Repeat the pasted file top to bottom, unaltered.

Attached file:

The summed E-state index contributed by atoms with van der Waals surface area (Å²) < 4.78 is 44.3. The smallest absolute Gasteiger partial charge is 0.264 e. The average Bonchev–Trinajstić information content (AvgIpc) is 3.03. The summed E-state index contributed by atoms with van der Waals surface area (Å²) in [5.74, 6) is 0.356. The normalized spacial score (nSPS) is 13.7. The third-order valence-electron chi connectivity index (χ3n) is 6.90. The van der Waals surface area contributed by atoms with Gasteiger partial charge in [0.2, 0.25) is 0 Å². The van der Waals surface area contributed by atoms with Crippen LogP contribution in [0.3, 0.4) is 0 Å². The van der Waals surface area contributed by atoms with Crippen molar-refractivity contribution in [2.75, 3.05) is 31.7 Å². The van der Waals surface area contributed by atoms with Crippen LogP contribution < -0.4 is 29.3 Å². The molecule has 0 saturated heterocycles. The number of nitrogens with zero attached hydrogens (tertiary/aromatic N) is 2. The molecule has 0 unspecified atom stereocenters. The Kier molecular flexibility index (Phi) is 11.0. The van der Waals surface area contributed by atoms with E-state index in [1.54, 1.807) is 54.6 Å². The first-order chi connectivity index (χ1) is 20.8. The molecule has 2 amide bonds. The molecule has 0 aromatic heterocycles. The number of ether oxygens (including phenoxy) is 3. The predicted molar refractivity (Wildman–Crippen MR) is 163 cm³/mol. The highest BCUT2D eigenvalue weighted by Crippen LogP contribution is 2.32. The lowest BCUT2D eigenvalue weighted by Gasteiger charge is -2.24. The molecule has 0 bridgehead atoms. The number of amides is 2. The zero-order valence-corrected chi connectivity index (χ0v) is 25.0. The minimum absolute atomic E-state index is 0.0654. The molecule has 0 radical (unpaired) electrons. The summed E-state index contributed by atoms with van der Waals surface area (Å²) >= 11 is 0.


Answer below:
The summed E-state index contributed by atoms with van der Waals surface area (Å²) < 4.78 is 44.3. The smallest absolute Gasteiger partial charge is 0.264 e. The average Bonchev–Trinajstić information content (AvgIpc) is 3.03. The summed E-state index contributed by atoms with van der Waals surface area (Å²) in [5.74, 6) is 0.356. The normalized spacial score (nSPS) is 13.7. The third-order valence-electron chi connectivity index (χ3n) is 6.90. The van der Waals surface area contributed by atoms with Gasteiger partial charge in [0.2, 0.25) is 0 Å². The van der Waals surface area contributed by atoms with Crippen LogP contribution in [0.3, 0.4) is 0 Å². The van der Waals surface area contributed by atoms with Crippen molar-refractivity contribution in [2.75, 3.05) is 31.7 Å². The van der Waals surface area contributed by atoms with Crippen LogP contribution < -0.4 is 29.3 Å². The molecule has 0 saturated heterocycles. The number of nitrogens with zero attached hydrogens (tertiary/aromatic N) is 2. The molecule has 0 unspecified atom stereocenters. The Kier molecular flexibility index (Phi) is 11.0. The van der Waals surface area contributed by atoms with E-state index in [1.54, 1.807) is 54.6 Å². The first-order chi connectivity index (χ1) is 20.8. The molecule has 2 amide bonds. The molecule has 0 aromatic heterocycles. The number of ether oxygens (including phenoxy) is 3. The predicted molar refractivity (Wildman–Crippen MR) is 163 cm³/mol. The highest BCUT2D eigenvalue weighted by Crippen LogP contribution is 2.32. The lowest BCUT2D eigenvalue weighted by Gasteiger charge is -2.24. The molecule has 0 bridgehead atoms. The number of amides is 2. The zero-order valence-corrected chi connectivity index (χ0v) is 25.0. The minimum absolute atomic E-state index is 0.0654. The molecule has 0 radical (unpaired) electrons. The summed E-state index contributed by atoms with van der Waals surface area (Å²) >= 11 is 0.